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Wackett Widgeon

The Wackett Widgeon seaplanes were constructed by the Experimental Section of the Royal Australian Air Force (RAAF) in Randwick, New South Wales, during the mid to late 1920s.

These amphibious biplanes were of wooden construction and were equipped with a single engine.

Despite the fact that only two were produced, they were involved in numerous noteworthy aviation events of the era.

In April of 1926, the Civil Aviation Branch conducted tests on the Widgeon I.

Following a request from the Royal Australian Air Force (RAAF), the aircraft was converted to amphibious operation.

In April of 1927, the Widgeon I provided an escort to the Duke and Duchess of York as they departed Sydney Harbour aboard HMS Renown.

Due to inclement weather on the return journey, the aircraft was forced to land at Rose Bay, where it remained moored for three days.

An attempt to take off from Rose Bay resulted in one wing being immersed in water and damaged.

As a result, the aircraft had to be dismantled and transported back to Randwick by truck.

A request was made to have the Widgeon I assigned to No. 101 Flight RAAF, which was conducting a survey of the Great Barrier Reef.

However, the aircraft was instead assigned to No. 1 Flying Training School to assess its suitability as a flying-boat training aircraft.

The delivery flight from Mascot to RAAF Point Cook took 5 1/2 hours non-stop, with fuel fed from tins into the fuselage tank and then pumped to the wing tank. In February of 1928, the Air Board requested the use of the Widgeon II for RAAF trials, which was positively received.

Prior to its delivery to the RAAF, the Widgeon II participated in the Sydney Aerial Derby (with floats removed) and placed third in the speed section, averaging 109 mph over a 42-mile course.

The Widgeon II arrived at Point Cook and was handed over to the RAAF on April 13, 1928, after flying from Mascot.

In May of 1928, the Widgeon II flew from Melbourne to Darwin with the intention of flying to Singapore to rendezvous with the Supermarine Southampton flying boats of the Royal Air Force Far East Flight for the Australian leg of their “great flying-boat cruise”.

However, the Widgeon II was unable to take off from Darwin on its first leg en route to Singapore due to its heavy load and the hot tropical conditions.

Instead, Wackett flew the Widgeon II along the coast to Broome and met the Southamptons there on June 1, 1928.

The Widgeon then accompanied the RAF Southamptons all the way to Melbourne, with stops at Port Hedland, Carnarvon, Perth, Ceduna, and Adelaide.

The arrival of the five flying boats in Melbourne on June 29, 1928, was a significant event, with the pilots of each aircraft greeted by the Minister of Defence, the Victorian Premier, and the Lord-Mayor of Melbourne, among other dignitaries.

Following the reception, the aircraft took off and flew to Point Cook.

The Widgeon II returned to Mascot a week later for modifications and then participated in aerial races at Penrith in January of 1929.

On March 31, 1929, Charles Kingsford Smith made a forced landing about 220 miles WSW of Wyndham, Western Australia, an incident that became known as the Coffee Royal Affair.

A number of aircraft were requested to conduct an aerial search for the missing airman and his crew, and the Widgeon II, which had been out of commission for several months due to modifications to enable trials aboard HMAS Albatross, was prepared for the long flight from Sydney.

Wackett took off from Richmond Air Base on April 6 but returned after the Widgeon II was unable to climb sufficiently.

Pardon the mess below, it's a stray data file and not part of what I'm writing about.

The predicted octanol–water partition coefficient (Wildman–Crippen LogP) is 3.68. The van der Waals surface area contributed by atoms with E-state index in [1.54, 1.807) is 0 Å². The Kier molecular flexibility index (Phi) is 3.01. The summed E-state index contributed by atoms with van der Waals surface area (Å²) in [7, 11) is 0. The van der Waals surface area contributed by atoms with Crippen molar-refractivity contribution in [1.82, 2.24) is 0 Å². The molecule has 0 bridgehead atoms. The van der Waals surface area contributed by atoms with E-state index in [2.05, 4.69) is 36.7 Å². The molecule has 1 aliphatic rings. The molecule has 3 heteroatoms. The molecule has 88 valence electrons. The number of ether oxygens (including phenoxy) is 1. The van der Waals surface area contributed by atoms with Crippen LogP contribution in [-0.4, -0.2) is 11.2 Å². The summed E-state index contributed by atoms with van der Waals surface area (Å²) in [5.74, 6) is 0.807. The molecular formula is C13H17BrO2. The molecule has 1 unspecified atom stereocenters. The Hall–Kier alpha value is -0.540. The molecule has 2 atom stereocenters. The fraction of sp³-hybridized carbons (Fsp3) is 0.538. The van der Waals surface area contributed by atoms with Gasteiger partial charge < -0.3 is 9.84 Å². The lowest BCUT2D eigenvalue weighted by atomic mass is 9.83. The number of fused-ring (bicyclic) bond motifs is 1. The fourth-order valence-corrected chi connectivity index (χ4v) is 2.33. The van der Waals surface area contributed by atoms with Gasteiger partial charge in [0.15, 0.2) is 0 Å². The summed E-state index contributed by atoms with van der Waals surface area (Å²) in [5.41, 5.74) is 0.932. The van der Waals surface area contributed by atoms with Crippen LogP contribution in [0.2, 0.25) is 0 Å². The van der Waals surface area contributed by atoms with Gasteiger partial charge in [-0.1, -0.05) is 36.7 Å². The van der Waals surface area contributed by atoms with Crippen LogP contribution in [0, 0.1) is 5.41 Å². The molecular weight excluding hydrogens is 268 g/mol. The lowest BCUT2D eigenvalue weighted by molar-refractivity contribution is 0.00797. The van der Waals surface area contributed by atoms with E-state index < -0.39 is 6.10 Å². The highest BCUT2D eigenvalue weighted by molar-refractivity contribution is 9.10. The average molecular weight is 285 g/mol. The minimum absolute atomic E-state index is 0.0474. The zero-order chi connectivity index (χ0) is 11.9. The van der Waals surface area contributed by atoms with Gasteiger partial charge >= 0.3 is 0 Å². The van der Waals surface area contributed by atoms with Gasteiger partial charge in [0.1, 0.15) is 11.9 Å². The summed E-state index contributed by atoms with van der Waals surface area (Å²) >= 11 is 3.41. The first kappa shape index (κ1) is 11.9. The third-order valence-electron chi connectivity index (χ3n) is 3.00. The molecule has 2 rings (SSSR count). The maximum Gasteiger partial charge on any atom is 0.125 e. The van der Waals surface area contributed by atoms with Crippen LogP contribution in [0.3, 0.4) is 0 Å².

In July and August of 1929, the Widgeon II embarked on HMAS Albatross for its voyage of the New Guinea area to conduct trials under tropical conditions. After arriving back in Melbourne aboard the Albatross, the aircraft was handed over to the Civil Air Board.

In October, No. 1 Flight Training School at Point Cook was requested to determine the suitability of the Widgeon II for seaplane training.

The Widgeon I had been used intermittently for flying training; however, in October, the Minister for Defence recommended that the Widgeon I be struck off strength since the cost of extensive overhaul and repairs could not be justified.

Around February 17, the airframe of the Widgeon I was burned at Point Cook after logging 99 hours of flying time.


Widgeon I

Original version with capacity for two crew and four passengers.

Widgeon II

Improved and enlarged version with capacity for two crew and six passengers.







29 ft 6.75 in (9.0107 m)

Upper wingspan

29 ft 3.75 in (8.9345 m)

Lower wingspan

29 ft 3.75 in (8.9345 m)


14 ft 0.75 in (4.29 m) to tip of propeller

Wing area

424.3 sq ft (39.42 m2)

Empty weight

2,900 lb (1,315 kg)

Gross weight

3,960 lb (1,796 kg)

Fuel capacity

44 gallons


1 × ADC Nimbus 6-cylinder inline water-cooled engine,

300 hp (220 kW)


4-bladed wooden, 8 ft 6 in (2.59 m) diameter


Maximum speed

103 mph (166 km/h, 90 kn) at sea level


3 hours

Service ceiling

11,000 ft (3,353 m).

Aircraft Pioneer-Lawrence James Wackett.
Tiger Moth CT-4 Wackett & Winjeel in Australian Service-Stewart Wilson.
Aircraft and Markings of the R.A.A.F. 1939-45-Geoffrey Pentland.
Military Aircraft of Australia-Stewart Wilson.
Aircraft of the RAAF 1921-1971-Geoffrey Pentland & Peter Malone.
Aircraft of the RAAF 1921 – 1978-Geoffrey Pentland & Peter Malone.
Aircraft of The Royal Australian Air Force-Air Force History Branch.
Understanding RAAF Aircraft Colours-Peter Malone & Gary Byk.
Australia’s Military Aircraft-Ross Gillett.
RAAF Camouflage & Markings 1939 – 1945 Volume 1-Geoffrey Pentland.
RAAF Camouflage & Markings 1939 – 1945 Volume 2-Geoffrey Pentland.
Wirraway, Boomerang and CA-15 in Australian Service-Stewart Wilson.
Australian Military Aircraft-David Coles.
Australian-built Aircraft and the Industry-Keith R Meggs.


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